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Small Water Methods

Category: Fly Fishing Techniques | Author: Sandy Forgan

Basic tactics for trout in small waters.

The growth of small fisheries throughout the UK, and Scotland in particular, has led to the development of new methods of trout angling. Most of these fisheries are 'fly-only', although a number also include facilities for bait anglers. This, however, is a relatively recent occurence, because it was once believed that fishing with bait was somehow a lesser pursuit than fly-fishing - but gladly, these days are fading. If you wish to fish with bait, and it is within the regulations, do so. If you wish to fish with fly, do so. Do not criticise one or the other. The world is large enough for everyone to enjoy their own pastime as long as it does not impinge on the enjoyment of others. To define what constitutes a small stillwater fishery is difficult because everyone's idea of what is 'small' will be different. Perhaps a better description would be 'purpose-built' as the great majority of small trout fisheries are natural waters, which have been modified. It is the methods and tactics which are of greatest interest here, and these have moved away dramatically from the traditional styles of fly-fishing in Scotland.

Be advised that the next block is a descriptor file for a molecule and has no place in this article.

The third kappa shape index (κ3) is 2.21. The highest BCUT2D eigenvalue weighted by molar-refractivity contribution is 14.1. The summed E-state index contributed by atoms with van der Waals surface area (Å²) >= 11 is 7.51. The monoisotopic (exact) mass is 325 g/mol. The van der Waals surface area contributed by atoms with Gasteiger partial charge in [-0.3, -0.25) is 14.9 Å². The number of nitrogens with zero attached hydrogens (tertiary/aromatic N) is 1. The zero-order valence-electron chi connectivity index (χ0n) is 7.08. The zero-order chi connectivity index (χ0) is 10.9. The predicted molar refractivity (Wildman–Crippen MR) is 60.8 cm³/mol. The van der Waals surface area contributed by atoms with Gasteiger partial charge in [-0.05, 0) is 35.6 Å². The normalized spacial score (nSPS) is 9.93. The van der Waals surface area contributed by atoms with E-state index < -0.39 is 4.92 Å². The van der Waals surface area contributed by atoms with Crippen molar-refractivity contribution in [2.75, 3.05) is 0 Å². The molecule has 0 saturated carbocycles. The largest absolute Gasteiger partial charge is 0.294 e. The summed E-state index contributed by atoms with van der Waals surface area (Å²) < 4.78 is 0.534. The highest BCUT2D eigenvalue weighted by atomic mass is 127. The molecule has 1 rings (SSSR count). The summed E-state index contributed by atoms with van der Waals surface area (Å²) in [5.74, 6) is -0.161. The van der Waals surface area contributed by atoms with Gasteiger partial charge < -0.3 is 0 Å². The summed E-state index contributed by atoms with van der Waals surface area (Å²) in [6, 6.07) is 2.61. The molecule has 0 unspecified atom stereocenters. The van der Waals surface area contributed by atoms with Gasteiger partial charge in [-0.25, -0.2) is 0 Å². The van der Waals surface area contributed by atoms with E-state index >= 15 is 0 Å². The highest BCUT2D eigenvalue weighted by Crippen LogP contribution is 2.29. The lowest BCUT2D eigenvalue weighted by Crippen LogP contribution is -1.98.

New tactics have evolved because, in small waters, trout behave differently. Trout in larger lochs, particularly brown trout, tend to hold station at a chosen depth contour. Often this is just deep enough for them to feel safe, while still enjoying the benefits of abundant shoreside (shallow) feeding. In other words, they congregate in predictable areas of lochs. This may change due to wind speed, direction, time of year, temperature and all the other factors that influence fish behaviour, but as a general rule the 'certain depth' concept holds. This, however, is not the case in small stillwaters - or at least, not to the same extent. The reasons for this are fairly logical. Almost invariably, small stillwaters contain rainbow trout. These waters are frequently stocked; a system of 'put-and-take' is usually implemented meaning that each fish caught is replaced, thus maintaining a designated level of stock. Several issues arise from this. The first is that stock fish often swim in shoals as they did in their breeding ponds. This is similar behaviour to big cats in zoo cages - they tend to pace around constantly following a predictable route round their enclosure.